Highway fund gets another short-term fix(1)

Despite growing bipartisan support, US Congress was unable to agree on more than a three-month reauthorisation of the federal highway funding programme.

The US is in for another episode of “the Highway Trust Fund (HTF) is set to expire,” a scenario that’s been playing on a loop since the Moving Ahead for Progress in the 21st Century (MAP-21) Act was signed into law by President Barack Obama in July 2012. 

The House of Representatives and Senate were last week only able to pass a bill that reauthorises the HTF, the federal government’s primary funding mechanism for surface transportation projects, only through October 29.

While the Federal Highway Administration (FHWA) describes it as “the first long-term transport funding bill to survive the legislative process since 2005,” medium-term would be more accurate as the legislation expired in September 2014 and has been kept in place stumbling from one short-term fix to another.

As an increasing number of both Republican and Democratic lawmakers acknowledge that a long-term solution is needed, agreement on the specifics of that solution elude them.

The Surface Transportation and Veterans Health Care Choice Improvement Act of 2015, also known as HR 22, keeps funding levels of surface transportation programmes at fiscal year 2014 levels, transfers $6.1 billion from the General Fund to HTF’s mass transit account and extends the HTF’s general expenditure through the end of October.

In addition to the three-month patch, the Senate, in a 65-34 vote last Thursday, also passed a $350 billion six-year bill, the Developing a Reliable and Innovative Vision for the Economy Act (DRIVE Act). It called on the House to stay in session to vote on the bill as well, but the House adjourned for a summer recess on July 29th, effectively buying some time to draft its own long-term bill when it re-convenes in the fall.

“The Senate’s work on their transportation bill is a positive step, but the House also needs to make its voice heard and put forth its own priorities for such a significant piece of legislation,” said Bill Shuster, House Transportation and Infrastructure Committee Chairman. “I believe this three-month extension represents the compromise that allows the House more time, and a confirmation of our commitment to produce a fiscally responsible long-term proposal.”

Members of the House have criticised the Senate’s long-term bill because although it re-authorises the HTF for six years, it only provides funding for three. What’s more, it uses a hodge-podge of sources to fund the first three years, including selling oil from the US Strategic Petroleum Reserve (SPR), the world's largest supply of emergency crude oil.

It was unclear whether that option, initially put forth by Senate Majority Leader Mitch McConnell, was included in the bill as well as what other sources of funding would be used.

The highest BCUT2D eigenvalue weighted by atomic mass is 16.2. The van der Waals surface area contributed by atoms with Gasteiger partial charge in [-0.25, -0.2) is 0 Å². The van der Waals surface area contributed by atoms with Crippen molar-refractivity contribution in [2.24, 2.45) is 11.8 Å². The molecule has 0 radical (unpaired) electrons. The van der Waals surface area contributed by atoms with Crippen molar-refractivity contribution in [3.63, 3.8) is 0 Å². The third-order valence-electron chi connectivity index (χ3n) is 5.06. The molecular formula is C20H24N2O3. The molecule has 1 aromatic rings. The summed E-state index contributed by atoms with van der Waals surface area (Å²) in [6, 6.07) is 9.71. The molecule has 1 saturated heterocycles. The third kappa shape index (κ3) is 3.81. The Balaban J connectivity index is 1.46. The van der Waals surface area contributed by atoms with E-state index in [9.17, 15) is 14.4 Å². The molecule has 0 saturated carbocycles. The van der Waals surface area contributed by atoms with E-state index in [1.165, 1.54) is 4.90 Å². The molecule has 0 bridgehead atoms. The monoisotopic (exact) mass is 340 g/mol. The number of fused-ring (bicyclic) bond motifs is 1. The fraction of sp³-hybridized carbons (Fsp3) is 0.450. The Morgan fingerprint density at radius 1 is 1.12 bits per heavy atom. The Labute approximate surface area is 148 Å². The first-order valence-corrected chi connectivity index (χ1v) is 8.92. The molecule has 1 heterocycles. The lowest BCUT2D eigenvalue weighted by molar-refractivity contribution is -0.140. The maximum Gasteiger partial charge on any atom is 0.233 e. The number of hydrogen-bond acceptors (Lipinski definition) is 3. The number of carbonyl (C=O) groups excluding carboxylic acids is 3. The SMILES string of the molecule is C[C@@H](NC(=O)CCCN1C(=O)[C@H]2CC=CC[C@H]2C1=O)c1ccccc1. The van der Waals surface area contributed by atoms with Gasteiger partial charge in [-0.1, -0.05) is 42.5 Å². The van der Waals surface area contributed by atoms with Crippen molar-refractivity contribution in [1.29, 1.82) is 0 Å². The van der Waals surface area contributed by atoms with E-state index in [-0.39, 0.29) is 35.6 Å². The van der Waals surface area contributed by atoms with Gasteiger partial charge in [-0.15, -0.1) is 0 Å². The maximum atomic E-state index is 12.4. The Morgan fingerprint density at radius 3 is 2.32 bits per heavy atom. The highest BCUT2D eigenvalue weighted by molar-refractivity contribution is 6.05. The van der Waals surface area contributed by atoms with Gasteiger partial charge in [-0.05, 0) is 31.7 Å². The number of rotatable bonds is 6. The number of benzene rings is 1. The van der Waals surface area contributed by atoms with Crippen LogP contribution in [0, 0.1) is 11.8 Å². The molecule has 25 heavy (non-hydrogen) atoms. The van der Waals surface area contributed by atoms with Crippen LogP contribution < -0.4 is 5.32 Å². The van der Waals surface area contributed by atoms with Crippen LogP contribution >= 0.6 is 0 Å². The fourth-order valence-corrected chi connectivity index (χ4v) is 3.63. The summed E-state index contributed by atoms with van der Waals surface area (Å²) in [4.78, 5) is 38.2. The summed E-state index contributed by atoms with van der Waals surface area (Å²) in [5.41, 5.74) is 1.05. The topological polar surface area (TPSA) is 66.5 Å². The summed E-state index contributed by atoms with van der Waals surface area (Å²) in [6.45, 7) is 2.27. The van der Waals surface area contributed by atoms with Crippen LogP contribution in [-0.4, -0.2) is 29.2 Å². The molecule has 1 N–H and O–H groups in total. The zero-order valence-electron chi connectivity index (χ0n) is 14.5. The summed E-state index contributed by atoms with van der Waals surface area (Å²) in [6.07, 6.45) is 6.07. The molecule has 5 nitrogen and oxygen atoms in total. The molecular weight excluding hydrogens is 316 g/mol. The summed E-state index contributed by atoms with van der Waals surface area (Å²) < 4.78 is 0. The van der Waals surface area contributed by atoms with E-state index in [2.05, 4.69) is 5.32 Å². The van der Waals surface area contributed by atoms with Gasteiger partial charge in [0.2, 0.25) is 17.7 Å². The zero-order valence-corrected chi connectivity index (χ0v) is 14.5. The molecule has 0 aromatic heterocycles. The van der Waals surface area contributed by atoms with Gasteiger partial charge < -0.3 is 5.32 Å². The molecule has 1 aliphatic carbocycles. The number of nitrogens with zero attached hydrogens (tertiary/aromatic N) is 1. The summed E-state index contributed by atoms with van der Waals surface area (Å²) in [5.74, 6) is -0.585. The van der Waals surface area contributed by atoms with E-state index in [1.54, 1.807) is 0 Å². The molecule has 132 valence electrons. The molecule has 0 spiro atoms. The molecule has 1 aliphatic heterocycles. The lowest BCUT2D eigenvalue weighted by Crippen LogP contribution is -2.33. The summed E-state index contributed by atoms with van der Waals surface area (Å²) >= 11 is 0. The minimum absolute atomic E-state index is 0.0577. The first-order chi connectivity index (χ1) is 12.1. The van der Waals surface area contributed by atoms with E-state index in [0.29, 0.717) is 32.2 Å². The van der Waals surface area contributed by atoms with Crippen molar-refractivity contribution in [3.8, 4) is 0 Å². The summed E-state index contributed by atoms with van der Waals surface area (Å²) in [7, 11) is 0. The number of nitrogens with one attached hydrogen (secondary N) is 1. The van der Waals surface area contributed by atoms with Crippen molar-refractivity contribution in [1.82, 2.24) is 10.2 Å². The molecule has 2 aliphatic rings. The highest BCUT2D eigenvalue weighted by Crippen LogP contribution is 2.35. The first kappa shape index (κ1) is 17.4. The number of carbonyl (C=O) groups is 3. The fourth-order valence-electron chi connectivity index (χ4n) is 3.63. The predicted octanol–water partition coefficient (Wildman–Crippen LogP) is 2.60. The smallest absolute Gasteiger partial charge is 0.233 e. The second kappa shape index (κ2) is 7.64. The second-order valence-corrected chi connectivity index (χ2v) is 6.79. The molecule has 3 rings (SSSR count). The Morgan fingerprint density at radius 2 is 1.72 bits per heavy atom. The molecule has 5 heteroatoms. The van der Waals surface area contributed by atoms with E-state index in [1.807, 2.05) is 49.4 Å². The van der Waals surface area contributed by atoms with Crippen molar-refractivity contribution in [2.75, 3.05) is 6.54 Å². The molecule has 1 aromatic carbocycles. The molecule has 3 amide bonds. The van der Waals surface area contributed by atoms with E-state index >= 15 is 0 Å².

Infrastructure Investor reached out to the Senate’s Environment and Public Works (EPW) Committee, which approved the bill before it was sent to the Senate for a vote, requesting clarification on funding mechanisms. However, the EPW referred us to Senator McConnell and Senator Jim Inhofe, EPW Chairman, neither of whom responded to requests for comment.

The office of Democratic Senator Barbara Boxer, one of the bill’s co-sponsors and a Ranking Member of the EPW Committee, referred us back to the EPW.

The House of Representatives, on the other hand, supports funding a multi-year surface transportation bill through international tax reform. Initially proposed by Democratic Congressman John Delaney, who has introduced at least three related bills in the past two years, the concept has gained the support of both parties and is also championed by President Barack Obama.

Both Delaney’s Infrastructure 2.0 bill, which has 80 co-sponsors equally split between both parties, and Obama’s proposal would require US companies to pay taxes on their foreign earnings now, as opposed to deferring payment indefinitely. Under current law, corporations do not have to pay taxes on revenues generated abroad until and unless they repatriate those funds.

The Infrastructure 2.0 Act would require US multinationals to pay a one-time 8.75 percent tax, replacing the deferral option and the current US corporate tax rate of 35 percent. A portion of the funds, worth $120 billion, generated through this one-time tax would go towards funding the Highway Trust Fund for six years.

President Obama included a similar measure in his draft 2016 budget proposal that would impose a 14-percent one-time tax on previously untaxed foreign income, the proceeds of which would go towards a long-term surface transportation reauthorisation.

“We need a new solution and a bipartisan deal using international tax reform is the breakthrough we need,” Delaney said, commenting on the three-month extension. “I’ve sat across the table with colleagues on both sides of the aisle pitching a big and bold repatriation and infrastructure deal and it is clear to me the support is there.”

In May, Paul Ryan, a Republican Congressman from Wisconsin who is also chairman of the House Ways and Means Committee, expressed his support for using repatriation as a means for funding transportation infrastructure.